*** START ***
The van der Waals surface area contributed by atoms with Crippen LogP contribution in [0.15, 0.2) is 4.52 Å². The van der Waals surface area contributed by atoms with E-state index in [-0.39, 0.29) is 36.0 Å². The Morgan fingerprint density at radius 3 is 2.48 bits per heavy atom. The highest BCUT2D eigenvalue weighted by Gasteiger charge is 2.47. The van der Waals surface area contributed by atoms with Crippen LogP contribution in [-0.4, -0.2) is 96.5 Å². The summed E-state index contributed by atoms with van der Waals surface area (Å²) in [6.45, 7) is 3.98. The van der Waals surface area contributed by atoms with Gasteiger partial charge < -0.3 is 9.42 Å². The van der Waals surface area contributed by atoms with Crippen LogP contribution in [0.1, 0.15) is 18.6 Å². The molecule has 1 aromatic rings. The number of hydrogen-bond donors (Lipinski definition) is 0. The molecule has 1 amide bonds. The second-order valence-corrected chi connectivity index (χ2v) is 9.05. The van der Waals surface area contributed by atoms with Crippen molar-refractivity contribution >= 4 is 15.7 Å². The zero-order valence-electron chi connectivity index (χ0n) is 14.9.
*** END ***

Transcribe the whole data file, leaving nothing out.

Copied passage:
The van der Waals surface area contributed by atoms with Crippen LogP contribution in [0.15, 0.2) is 4.52 Å². The van der Waals surface area contributed by atoms with E-state index in [-0.39, 0.29) is 36.0 Å². The Morgan fingerprint density at radius 3 is 2.48 bits per heavy atom. The highest BCUT2D eigenvalue weighted by Gasteiger charge is 2.47. The van der Waals surface area contributed by atoms with Crippen LogP contribution in [-0.4, -0.2) is 96.5 Å². The summed E-state index contributed by atoms with van der Waals surface area (Å²) in [6.45, 7) is 3.98. The van der Waals surface area contributed by atoms with Gasteiger partial charge < -0.3 is 9.42 Å². The van der Waals surface area contributed by atoms with Crippen LogP contribution in [0.1, 0.15) is 18.6 Å². The molecule has 1 aromatic rings. The number of hydrogen-bond donors (Lipinski definition) is 0. The molecule has 1 amide bonds. The second-order valence-corrected chi connectivity index (χ2v) is 9.05. The van der Waals surface area contributed by atoms with Crippen molar-refractivity contribution >= 4 is 15.7 Å². The zero-order valence-electron chi connectivity index (χ0n) is 14.9.